The Gingerbread House by Kate Beaufoy
|The Gingerbread House by Kate Beaufoy|
|Category: General Fiction|
|Reviewer: Zoe Morris|
|Summary: If you don't laugh you'll cry, so you might as well laugh is the premise for this story about debilitating dementia and the impact it has on families|
|Buy? Yes||Borrow? Yes|
|Pages: 208||Date: March 2017|
|Publisher: Black and White Publishing|
|External links: Author's website|
The Gingerbread House is not a cottage from a fairytale where a wicked old witch lives but it is in a wonderful rural setting, perfect for getting away from it all. Or it would be, if it weren't for the lady who lives there who, while far from a witch, can be a bit of a b*tch. It's not entirely her fault. Eleanor has dementia and her fading mind makes her confused, angry and quite hard work to care for. With her current carer off to attend her daughter's wedding, Eleanor's daughter in law Tess steps up to assume this role in the interim, bringing her precocious daughter Katia with her.
It's Katia, perhaps surprisingly, who narrates this story and this is a lovely touch. She is marginally removed from the battles between Tess and Eleanor, and can therefore observe and report on these with her own perspective. This is important more so towards the end, but even from the first page you realise there's something special about a teenage girl volunteering to go and help mind her grandmother in the middle of nowhere for a few weeks.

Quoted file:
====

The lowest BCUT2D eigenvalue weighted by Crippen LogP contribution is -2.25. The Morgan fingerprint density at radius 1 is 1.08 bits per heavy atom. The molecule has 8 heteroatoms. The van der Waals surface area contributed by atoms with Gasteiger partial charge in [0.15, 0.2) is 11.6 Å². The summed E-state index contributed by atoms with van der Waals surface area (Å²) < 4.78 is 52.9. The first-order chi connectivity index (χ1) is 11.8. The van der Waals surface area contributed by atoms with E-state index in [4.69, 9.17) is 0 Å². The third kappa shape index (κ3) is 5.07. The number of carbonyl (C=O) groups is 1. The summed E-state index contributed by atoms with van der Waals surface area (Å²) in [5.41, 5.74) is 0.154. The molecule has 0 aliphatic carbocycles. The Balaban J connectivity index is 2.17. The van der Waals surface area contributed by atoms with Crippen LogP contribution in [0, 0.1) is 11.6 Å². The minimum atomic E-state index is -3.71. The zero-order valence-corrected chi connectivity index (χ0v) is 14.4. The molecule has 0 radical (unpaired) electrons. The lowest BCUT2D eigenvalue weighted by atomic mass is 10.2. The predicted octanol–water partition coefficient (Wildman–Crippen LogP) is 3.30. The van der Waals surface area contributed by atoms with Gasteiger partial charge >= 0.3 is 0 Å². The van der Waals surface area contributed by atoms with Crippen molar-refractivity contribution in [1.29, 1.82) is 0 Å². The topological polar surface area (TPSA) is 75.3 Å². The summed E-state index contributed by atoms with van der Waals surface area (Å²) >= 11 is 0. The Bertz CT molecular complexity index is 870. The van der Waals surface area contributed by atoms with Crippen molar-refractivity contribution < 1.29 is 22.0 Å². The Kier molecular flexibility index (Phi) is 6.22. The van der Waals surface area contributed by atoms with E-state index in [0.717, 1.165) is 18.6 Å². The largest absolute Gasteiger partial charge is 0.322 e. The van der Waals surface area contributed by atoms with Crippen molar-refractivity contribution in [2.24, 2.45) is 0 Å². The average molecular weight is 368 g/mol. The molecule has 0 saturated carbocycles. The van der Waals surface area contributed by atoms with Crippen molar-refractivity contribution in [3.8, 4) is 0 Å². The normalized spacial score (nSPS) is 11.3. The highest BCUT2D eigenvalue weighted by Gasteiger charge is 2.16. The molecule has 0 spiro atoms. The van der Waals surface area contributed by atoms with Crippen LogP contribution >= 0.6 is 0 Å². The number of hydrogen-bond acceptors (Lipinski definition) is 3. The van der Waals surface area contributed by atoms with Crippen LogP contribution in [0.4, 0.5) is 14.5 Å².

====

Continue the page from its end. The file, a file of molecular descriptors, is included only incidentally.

This is a family drama, largely female, and the intergenerational differences shine through, underpinned throughout by an unrelenting love. You can't choose your family, but you can choose how you deal with them and their challenges, and Tess must be admired for this. It is a story about relationships as much as it is about dementia, though with Eleanor you can feel like your relationship is with two different women, depending on how she is feeling.
The writing is both fun and funny, but for every entertaining page there is also a tender one. It can get quite dark at times but then the comedy will end and you'll be back in the present where old ladies wet themselves and then lie about it, either through shame or forgetfulness. There are a few quirks too, like Katia being a scuba diver, and Eleanor liking an afternoon snack of a pancake. Little things that are not unfathomable but are also not too common, so you feel like you're meeting real characters rather than just cookie cutter ones.
I'd like to thank the publishers for sending us a copy to review. It's honest and thought-provoking, and a fresh, unique read. Readers might also enjoy The House at Riverton by Kate Morton.
You can read more book reviews or buy The Gingerbread House by Kate Beaufoy at Amazon.co.uk.
You can read more book reviews or buy The Gingerbread House by Kate Beaufoy at Amazon.com.
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